Saturday, June 15, 2013

Saturday Afternoon Links

Assorted content for your weekend reading.

- Paul Krugman points out that workers are receiving less and less benefit from technological advancements - and offers a simple policy prescription to ensure workers of all skill levels don't suffer unduly based on forces far beyond their control:
I’ve noted before that the nature of rising inequality in America changed around 2000. Until then, it was all about worker versus worker; the distribution of income between labor and capital — between wages and profits, if you like — had been stable for decades. Since then, however, labor’s share of the pie has fallen sharply. As it turns out, this is not a uniquely American phenomenon. A new report from the International Labor Organization points out that the same thing has been happening in many other countries, which is what you’d expect to see if global technological trends were turning against workers. 

And some of those turns may well be sudden. The McKinsey Global Institute recently released a report on a dozen major new technologies that it considers likely to be “disruptive,” upsetting existing market and social arrangements. Even a quick scan of the report’s list suggests that some of the victims of disruption will be workers who are currently considered highly skilled, and who invested a lot of time and money in acquiring those skills. For example, the report suggests that we’re going to be seeing a lot of “automation of knowledge work,” with software doing things that used to require college graduates. Advanced robotics could further diminish employment in manufacturing, but it could also replace some medical professionals.
So what is the answer? If the picture I’ve drawn is at all right, the only way we could have anything resembling a middle-class society — a society in which ordinary citizens have a reasonable assurance of maintaining a decent life as long as they work hard and play by the rules — would be by having a strong social safety net, one that guarantees not just health care but a minimum income, too. And with an ever-rising share of income going to capital rather than labor, that safety net would have to be paid for to an important extent via taxes on profits and/or investment income.
- And Sarah Cooper and Lynne Fernandez concur in the conclusion that a more fair distribution of income is the best treatment for poverty (among other problems). 

- Meanwhile, Chrystia Freeland highlights the reality that even the 1% can't avoid the detrimental effects of inequality - with a TED event in Edinburgh serving to bring the issue to the forefront:
I was a speaker, too. I talked about my chief obsession, soaring global income inequality, particularly at the very top of the pyramid, and the uncomfortable fact that the same forces that are enriching the global super-elite are hollowing out the middle class in the West’s developed economies. Making capitalism work for everyone, and not just the plutocrats, I argued, is our most pressing political and economic problem.

Taken together, and given the gilded venue, all of these comments amount to a significant shift in tone. Charlie Robertson, the global chief economist for Renaissance Capital, the Russian-based investment bank, was moved to post on Twitter, in reaction to the TED lineup, that the “intellectual ascendancy of neo-liberalism since ’70s may be in retreat.”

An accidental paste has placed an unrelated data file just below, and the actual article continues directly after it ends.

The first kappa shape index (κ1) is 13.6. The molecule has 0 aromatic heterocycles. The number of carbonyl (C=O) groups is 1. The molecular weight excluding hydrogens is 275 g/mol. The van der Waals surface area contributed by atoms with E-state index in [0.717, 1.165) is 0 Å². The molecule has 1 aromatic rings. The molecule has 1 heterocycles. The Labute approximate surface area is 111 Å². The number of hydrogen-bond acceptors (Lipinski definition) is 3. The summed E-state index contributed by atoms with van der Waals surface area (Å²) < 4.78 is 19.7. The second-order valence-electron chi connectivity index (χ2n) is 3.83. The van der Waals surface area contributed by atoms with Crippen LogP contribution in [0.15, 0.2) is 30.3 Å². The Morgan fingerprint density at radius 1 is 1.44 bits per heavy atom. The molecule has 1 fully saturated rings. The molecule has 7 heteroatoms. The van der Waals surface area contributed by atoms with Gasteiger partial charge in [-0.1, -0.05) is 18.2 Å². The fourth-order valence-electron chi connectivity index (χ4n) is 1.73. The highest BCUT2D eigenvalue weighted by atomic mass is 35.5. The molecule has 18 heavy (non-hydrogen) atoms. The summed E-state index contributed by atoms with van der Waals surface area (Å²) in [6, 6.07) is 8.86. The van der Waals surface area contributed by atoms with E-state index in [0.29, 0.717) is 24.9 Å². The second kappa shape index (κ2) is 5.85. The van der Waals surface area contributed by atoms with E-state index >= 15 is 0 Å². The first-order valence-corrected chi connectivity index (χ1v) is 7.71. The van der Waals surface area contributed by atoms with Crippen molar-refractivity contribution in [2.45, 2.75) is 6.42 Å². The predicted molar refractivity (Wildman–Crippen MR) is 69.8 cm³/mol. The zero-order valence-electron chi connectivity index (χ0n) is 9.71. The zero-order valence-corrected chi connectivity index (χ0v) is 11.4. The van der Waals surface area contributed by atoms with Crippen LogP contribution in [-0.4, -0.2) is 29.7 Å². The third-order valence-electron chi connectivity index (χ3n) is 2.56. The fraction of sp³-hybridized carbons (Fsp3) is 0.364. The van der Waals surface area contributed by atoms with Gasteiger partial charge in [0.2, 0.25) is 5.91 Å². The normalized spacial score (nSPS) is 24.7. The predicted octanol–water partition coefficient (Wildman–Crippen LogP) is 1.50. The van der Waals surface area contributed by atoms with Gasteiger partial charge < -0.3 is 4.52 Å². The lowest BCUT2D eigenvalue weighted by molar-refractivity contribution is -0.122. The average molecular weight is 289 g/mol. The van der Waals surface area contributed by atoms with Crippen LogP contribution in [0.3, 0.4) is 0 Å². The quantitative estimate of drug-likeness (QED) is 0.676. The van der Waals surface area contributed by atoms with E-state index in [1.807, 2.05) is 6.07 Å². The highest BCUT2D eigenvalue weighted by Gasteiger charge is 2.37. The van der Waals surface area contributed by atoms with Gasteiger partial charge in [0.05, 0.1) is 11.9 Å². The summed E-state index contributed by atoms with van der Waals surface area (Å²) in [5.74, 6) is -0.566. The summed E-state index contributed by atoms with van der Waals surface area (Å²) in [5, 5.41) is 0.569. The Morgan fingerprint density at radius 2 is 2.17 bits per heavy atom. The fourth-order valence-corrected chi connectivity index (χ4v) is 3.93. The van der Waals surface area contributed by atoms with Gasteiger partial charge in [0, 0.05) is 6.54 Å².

That is probably going too far. But we do seem to be at a turning point, or the beginning of one. Judging by this week in Edinburgh, even the winners in the global economy are beginning to realize that there are a lot of losers, too, and that it’s a problem. You might see that as too little too late; you might also see it as, at long last, a start.
- Colin Horgan writes that Stephen Harper's speech to the UK Parliament this week was more partisan than prime ministerial. Bruce Johnstone notes that it was predictably laden with falsehoods as well. And contrary to Harper's efforts to claim immunity from international economic conditions, Krugman points to Canada's rising household debt load and housing prices as offering a test case for the dangers of future deleveraging shocks.

- Finally, Lana Payne proposes that we get serious in addressing tax avoidance and evasion, while recognizing that the Cons' anti-tax ideology is standing in the way of global action:
Given Mr. Harper’s opinion on taxes, it should come as no surprise that he is said to be the problem at the G8 table. Tax havens, of course, are a practice by which the very rich get to hide their money so they can avoid paying taxes.

After all, if, as the prime minister believes, all taxes are bad, why then the need to seriously crack down on those who avoid them?

According to Canadians for Tax Fairness, Canada has been withholding support for two key aspects of the G8 tax havens action plan. They include that financial institutions in tax havens be required to have a public registry of the ultimate beneficial owner of all accounts, trusts or corporations and that there be multilateral tax information sharing between governments.

The tax fairness folks say these measures are important to “lifting the veil of secrecy that allows wealthy individuals and corporate tax evaders and criminal organizations to hide their wealth offshore.”

But Stephen Harper, it appears, would rather protect the cheats. Yes, well, don’t be surprised; there was that Mike Duffy affair.

So let’s get this straight.

The government — bent on forcing unions to publish nearly every transaction on a public website, taking up the time and resources of Revenue Canada officials, creating a pile of red tape for labour organizations, violating privacy laws and in all likelihood the Constitution — is opposed to a public registry to catch tax evaders.

1 comment:

  1. Is there a light at the end of the tunnel?